There must be some kind of stupid gene somewhere in the guts of union people. Those dopes are largely responsible for killing the domestic auto industry and don't know when to turn off the damage.

      Best for the rest of us taxpayers when the UAW (and other unions, too) are fully busted.

      Unions are parasites that ultimately kill their hosts!
        • 6 Years Ago
        "Unions are parasites that ultimately kill their hosts!"

        Great analogy. The UAW is like a flee latched onto it's host and sucking it's life blood. All they do it eat and poop.
      • 6 Years Ago
      Before anyone suggest pay to be limited, let's start with YOUR pay.
        • 6 Years Ago
        Over the last several years, my pay has been steadily decreasing while my responsibilities have been steadily increasing. Is it OK for me to have an opinion now?

        I think many CEO's are overpaid, the B3 included. I don't understand why the Board of Directors doesn't step in and do something about it. CEO's bask in the glory of good times, they need to feel the reverse effect in bad times.
        • 6 Years Ago
        I took about 40% cut in gross income this year in my retail business. So basically after costs of operating I barely made enough to eat and pay rent. Did I mess up? Yeah I ordered the same amount of merchandise as last year expecting no growth. Instead I get hit with a big decline. I took a pay cut, I didn't reduce my the wages on my employees instead I had to layoff some of them instead. Now its December and its times up for me, just sitting on my ass with a bunch of merchandise in my warehouse writing my check for 12k in rent and checking autoblog.
      • 6 Years Ago
      What I dont understand is why isn't anybody arguing at the fact that the Executives and the UAW both have their hand on the problem? You have fat cats pulling from the Corp. on one side and the Union from the other. All the while, both sides are getting benefits and perks and money and vacations (disproportionately but still both sides are getting it) and this corporate entity which is a vital component of the american economy is wilting and withering like a grape in the sun. You spend more time worring about lining your pockets than producing a quality product, the medeocrity is gonna catch up with you. In this case it clearly isn't one side or the other...as is commonly demonstrated by the frequent finger pointing that so often happens with the auto industry. They dug this grave collectively...now its time they lie in it. Honda, Toyota, and eventually Tata Motors will send flowers and a big thank you note.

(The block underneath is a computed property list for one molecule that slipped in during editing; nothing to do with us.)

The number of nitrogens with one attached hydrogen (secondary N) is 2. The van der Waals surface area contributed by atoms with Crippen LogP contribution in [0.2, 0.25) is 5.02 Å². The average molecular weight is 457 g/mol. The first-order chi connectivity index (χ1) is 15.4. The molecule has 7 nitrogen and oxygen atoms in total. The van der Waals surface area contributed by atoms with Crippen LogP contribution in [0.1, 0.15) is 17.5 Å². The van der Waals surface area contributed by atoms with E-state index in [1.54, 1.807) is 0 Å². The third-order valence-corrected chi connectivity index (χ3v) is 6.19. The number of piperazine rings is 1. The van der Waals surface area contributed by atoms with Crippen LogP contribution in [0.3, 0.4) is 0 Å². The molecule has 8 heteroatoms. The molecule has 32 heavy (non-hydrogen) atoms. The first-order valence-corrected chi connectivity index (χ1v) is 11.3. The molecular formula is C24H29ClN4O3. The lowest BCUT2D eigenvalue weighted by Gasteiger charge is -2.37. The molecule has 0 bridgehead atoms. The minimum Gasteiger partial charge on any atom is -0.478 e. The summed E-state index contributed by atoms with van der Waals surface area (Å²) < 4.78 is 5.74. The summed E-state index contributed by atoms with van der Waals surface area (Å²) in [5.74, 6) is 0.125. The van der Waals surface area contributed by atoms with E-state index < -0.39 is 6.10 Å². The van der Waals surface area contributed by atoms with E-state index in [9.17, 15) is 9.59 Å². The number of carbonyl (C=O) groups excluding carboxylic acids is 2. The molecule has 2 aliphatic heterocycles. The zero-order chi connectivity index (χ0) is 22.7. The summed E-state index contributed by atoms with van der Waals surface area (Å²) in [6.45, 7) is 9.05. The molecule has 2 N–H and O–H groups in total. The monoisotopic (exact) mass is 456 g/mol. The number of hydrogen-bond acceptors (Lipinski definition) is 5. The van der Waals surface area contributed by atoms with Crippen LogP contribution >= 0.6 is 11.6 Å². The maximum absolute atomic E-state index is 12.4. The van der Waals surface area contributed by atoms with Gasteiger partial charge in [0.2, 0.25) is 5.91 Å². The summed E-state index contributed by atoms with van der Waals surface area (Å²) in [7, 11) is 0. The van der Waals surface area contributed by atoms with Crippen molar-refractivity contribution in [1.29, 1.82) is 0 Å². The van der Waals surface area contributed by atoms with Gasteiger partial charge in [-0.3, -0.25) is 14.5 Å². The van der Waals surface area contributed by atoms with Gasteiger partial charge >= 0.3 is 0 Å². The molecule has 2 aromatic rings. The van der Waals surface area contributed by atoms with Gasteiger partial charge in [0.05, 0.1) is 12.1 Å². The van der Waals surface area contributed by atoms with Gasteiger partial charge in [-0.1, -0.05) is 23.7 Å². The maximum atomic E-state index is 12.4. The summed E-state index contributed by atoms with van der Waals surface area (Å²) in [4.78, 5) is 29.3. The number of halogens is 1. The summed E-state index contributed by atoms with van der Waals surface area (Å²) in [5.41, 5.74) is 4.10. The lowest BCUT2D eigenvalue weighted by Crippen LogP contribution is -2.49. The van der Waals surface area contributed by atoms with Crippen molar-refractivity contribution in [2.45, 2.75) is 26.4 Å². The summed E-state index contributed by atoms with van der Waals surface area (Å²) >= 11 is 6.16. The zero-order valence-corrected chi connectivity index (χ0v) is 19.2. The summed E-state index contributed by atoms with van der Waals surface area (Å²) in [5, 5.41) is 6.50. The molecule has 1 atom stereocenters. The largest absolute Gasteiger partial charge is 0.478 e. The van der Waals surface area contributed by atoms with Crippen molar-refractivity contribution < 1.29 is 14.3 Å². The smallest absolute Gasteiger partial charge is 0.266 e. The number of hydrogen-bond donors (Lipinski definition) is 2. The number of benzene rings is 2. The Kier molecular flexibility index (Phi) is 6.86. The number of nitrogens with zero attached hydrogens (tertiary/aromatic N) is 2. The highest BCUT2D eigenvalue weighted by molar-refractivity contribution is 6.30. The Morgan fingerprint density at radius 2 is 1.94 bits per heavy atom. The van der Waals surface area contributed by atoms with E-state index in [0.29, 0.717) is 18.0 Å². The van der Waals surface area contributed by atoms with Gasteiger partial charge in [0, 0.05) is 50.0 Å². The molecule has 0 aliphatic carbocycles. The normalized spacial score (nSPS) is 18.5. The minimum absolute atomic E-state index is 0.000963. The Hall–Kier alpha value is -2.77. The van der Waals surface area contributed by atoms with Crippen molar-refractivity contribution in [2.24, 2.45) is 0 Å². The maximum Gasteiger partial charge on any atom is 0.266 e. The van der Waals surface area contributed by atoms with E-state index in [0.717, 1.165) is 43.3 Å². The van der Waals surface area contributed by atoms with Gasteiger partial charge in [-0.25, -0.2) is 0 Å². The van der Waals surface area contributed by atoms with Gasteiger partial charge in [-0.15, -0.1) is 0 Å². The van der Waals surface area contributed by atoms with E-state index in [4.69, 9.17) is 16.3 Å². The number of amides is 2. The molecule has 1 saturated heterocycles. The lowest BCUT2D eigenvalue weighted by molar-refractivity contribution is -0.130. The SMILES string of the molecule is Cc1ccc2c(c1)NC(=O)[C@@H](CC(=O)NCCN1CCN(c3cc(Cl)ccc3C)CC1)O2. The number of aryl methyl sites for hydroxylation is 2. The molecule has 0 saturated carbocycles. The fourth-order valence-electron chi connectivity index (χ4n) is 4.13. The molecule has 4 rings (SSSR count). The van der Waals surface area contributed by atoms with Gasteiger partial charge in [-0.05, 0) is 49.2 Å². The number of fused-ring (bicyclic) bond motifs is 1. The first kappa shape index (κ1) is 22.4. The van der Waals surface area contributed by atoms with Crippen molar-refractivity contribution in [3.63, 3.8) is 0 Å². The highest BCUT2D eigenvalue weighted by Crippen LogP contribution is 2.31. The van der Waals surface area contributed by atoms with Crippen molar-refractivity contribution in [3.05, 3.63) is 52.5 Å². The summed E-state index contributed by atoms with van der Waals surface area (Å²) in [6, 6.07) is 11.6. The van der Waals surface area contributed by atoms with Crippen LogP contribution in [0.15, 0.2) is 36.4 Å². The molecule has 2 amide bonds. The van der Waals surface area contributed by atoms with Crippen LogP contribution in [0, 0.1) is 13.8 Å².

• 6 Years Ago
      The effect of legacy costs cannot be underestimated here. When you have a $2k disadvantage with your competitors, it is going to manifest itself in the vehicles you produce and the compensation that you can provide to employees. It is an unsustainable situation which is coming to a head now due to the sudden decline in the economy. Paying Wagoner $1 or $10 million would not have changed that one bit.

        • 6 Years Ago
        AZZO, you seem to be missing the point. Paying a GM CEO $17M/year is .4% (low-end) of what they pay in legacy worker healthcare costs alone.

        http://www.businessweek.com/magazine/content/05_19/b3932001_mz001.htm

        This was from an article in 2005 where "...health-care obligations to retirees alone could save $4 billion to $5 billion a year." I calculated it using the $4B figure, and don't you think healthcare costs have gone up since 2005? I know mine have.

        While I, too think these CEOs are way overpaid, there is only so much one can do when legacy costs are crushing your ability to compete in the market by either higher car prices or lack of investment in R&D.

        Blaming it all on the 'fat cats' is a tired at best.
        • 6 Years Ago
        So lets keep everything exactly the same. Come on! Are you in upper middle management waiting for your pay out?